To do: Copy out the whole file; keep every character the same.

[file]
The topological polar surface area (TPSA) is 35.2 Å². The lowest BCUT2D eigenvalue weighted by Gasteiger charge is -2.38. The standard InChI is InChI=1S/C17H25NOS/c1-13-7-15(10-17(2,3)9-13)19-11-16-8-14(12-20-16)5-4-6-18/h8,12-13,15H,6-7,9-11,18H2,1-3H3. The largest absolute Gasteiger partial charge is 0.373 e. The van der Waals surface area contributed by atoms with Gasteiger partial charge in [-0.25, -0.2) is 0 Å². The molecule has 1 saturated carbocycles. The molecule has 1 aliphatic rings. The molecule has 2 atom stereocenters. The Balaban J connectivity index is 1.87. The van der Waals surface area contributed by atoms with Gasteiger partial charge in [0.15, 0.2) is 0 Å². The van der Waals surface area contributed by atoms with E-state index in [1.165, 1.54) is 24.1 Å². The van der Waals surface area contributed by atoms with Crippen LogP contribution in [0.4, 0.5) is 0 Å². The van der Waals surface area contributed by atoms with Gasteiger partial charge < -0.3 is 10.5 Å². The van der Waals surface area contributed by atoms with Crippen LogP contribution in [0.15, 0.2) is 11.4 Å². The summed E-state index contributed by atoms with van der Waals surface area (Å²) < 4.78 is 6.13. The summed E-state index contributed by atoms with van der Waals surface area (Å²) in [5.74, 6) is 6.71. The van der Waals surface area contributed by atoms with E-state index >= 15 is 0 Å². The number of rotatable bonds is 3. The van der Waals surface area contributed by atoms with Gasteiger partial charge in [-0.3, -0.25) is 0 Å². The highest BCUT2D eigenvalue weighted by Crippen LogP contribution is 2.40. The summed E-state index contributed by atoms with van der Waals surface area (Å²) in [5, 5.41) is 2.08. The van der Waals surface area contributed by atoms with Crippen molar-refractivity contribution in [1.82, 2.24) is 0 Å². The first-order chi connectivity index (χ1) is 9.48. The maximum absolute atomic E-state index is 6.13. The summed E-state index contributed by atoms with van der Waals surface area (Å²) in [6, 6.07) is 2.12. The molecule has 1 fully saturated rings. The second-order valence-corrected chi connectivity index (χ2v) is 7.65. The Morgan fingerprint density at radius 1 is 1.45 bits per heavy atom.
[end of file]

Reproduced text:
The topological polar surface area (TPSA) is 35.2 Å². The lowest BCUT2D eigenvalue weighted by Gasteiger charge is -2.38. The standard InChI is InChI=1S/C17H25NOS/c1-13-7-15(10-17(2,3)9-13)19-11-16-8-14(12-20-16)5-4-6-18/h8,12-13,15H,6-7,9-11,18H2,1-3H3. The largest absolute Gasteiger partial charge is 0.373 e. The van der Waals surface area contributed by atoms with Gasteiger partial charge in [-0.25, -0.2) is 0 Å². The molecule has 1 saturated carbocycles. The molecule has 1 aliphatic rings. The molecule has 2 atom stereocenters. The Balaban J connectivity index is 1.87. The van der Waals surface area contributed by atoms with Gasteiger partial charge in [0.15, 0.2) is 0 Å². The van der Waals surface area contributed by atoms with E-state index in [1.165, 1.54) is 24.1 Å². The van der Waals surface area contributed by atoms with Crippen LogP contribution in [0.4, 0.5) is 0 Å². The van der Waals surface area contributed by atoms with Gasteiger partial charge < -0.3 is 10.5 Å². The van der Waals surface area contributed by atoms with Crippen LogP contribution in [0.15, 0.2) is 11.4 Å². The summed E-state index contributed by atoms with van der Waals surface area (Å²) < 4.78 is 6.13. The summed E-state index contributed by atoms with van der Waals surface area (Å²) in [5.74, 6) is 6.71. The van der Waals surface area contributed by atoms with E-state index >= 15 is 0 Å². The number of rotatable bonds is 3. The van der Waals surface area contributed by atoms with Gasteiger partial charge in [-0.3, -0.25) is 0 Å². The highest BCUT2D eigenvalue weighted by Crippen LogP contribution is 2.40. The summed E-state index contributed by atoms with van der Waals surface area (Å²) in [5, 5.41) is 2.08. The van der Waals surface area contributed by atoms with Crippen molar-refractivity contribution in [1.82, 2.24) is 0 Å². The first-order chi connectivity index (χ1) is 9.48. The maximum absolute atomic E-state index is 6.13. The summed E-state index contributed by atoms with van der Waals surface area (Å²) in [6, 6.07) is 2.12. The molecule has 1 fully saturated rings. The second-order valence-corrected chi connectivity index (χ2v) is 7.65. The Morgan fingerprint density at radius 1 is 1.45 bits per heavy atom.